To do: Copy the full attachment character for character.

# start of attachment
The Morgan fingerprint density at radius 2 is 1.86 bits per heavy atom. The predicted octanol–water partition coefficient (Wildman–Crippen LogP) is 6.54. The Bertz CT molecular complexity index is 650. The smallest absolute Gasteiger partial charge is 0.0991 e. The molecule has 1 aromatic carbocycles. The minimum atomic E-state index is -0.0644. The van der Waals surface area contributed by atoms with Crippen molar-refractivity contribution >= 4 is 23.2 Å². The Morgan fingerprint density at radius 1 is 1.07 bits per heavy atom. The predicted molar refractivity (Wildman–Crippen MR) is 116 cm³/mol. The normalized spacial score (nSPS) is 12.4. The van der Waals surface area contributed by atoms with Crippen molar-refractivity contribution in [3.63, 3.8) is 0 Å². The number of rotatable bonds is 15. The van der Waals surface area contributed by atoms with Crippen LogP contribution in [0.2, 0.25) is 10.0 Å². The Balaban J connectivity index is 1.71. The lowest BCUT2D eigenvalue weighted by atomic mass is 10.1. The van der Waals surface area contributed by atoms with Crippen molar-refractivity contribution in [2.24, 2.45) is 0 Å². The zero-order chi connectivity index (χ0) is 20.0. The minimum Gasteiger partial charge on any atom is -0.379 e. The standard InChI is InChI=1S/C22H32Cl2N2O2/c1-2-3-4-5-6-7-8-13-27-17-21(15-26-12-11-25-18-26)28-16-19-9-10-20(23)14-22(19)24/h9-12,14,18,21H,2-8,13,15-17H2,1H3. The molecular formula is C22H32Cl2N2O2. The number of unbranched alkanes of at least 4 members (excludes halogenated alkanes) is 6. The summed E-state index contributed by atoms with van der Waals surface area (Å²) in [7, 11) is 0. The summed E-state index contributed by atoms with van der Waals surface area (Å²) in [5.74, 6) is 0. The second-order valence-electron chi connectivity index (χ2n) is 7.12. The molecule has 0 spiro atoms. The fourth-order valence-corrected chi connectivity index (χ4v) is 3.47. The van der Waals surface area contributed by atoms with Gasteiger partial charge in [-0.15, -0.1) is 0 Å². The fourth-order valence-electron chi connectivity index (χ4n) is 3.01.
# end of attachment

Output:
The Morgan fingerprint density at radius 2 is 1.86 bits per heavy atom. The predicted octanol–water partition coefficient (Wildman–Crippen LogP) is 6.54. The Bertz CT molecular complexity index is 650. The smallest absolute Gasteiger partial charge is 0.0991 e. The molecule has 1 aromatic carbocycles. The minimum atomic E-state index is -0.0644. The van der Waals surface area contributed by atoms with Crippen molar-refractivity contribution >= 4 is 23.2 Å². The Morgan fingerprint density at radius 1 is 1.07 bits per heavy atom. The predicted molar refractivity (Wildman–Crippen MR) is 116 cm³/mol. The normalized spacial score (nSPS) is 12.4. The van der Waals surface area contributed by atoms with Crippen molar-refractivity contribution in [3.63, 3.8) is 0 Å². The number of rotatable bonds is 15. The van der Waals surface area contributed by atoms with Crippen LogP contribution in [0.2, 0.25) is 10.0 Å². The Balaban J connectivity index is 1.71. The lowest BCUT2D eigenvalue weighted by atomic mass is 10.1. The van der Waals surface area contributed by atoms with Crippen molar-refractivity contribution in [2.24, 2.45) is 0 Å². The zero-order chi connectivity index (χ0) is 20.0. The minimum Gasteiger partial charge on any atom is -0.379 e. The standard InChI is InChI=1S/C22H32Cl2N2O2/c1-2-3-4-5-6-7-8-13-27-17-21(15-26-12-11-25-18-26)28-16-19-9-10-20(23)14-22(19)24/h9-12,14,18,21H,2-8,13,15-17H2,1H3. The molecular formula is C22H32Cl2N2O2. The number of unbranched alkanes of at least 4 members (excludes halogenated alkanes) is 6. The summed E-state index contributed by atoms with van der Waals surface area (Å²) in [7, 11) is 0. The summed E-state index contributed by atoms with van der Waals surface area (Å²) in [5.74, 6) is 0. The second-order valence-electron chi connectivity index (χ2n) is 7.12. The molecule has 0 spiro atoms. The fourth-order valence-corrected chi connectivity index (χ4v) is 3.47. The van der Waals surface area contributed by atoms with Gasteiger partial charge in [-0.15, -0.1) is 0 Å². The fourth-order valence-electron chi connectivity index (χ4n) is 3.01.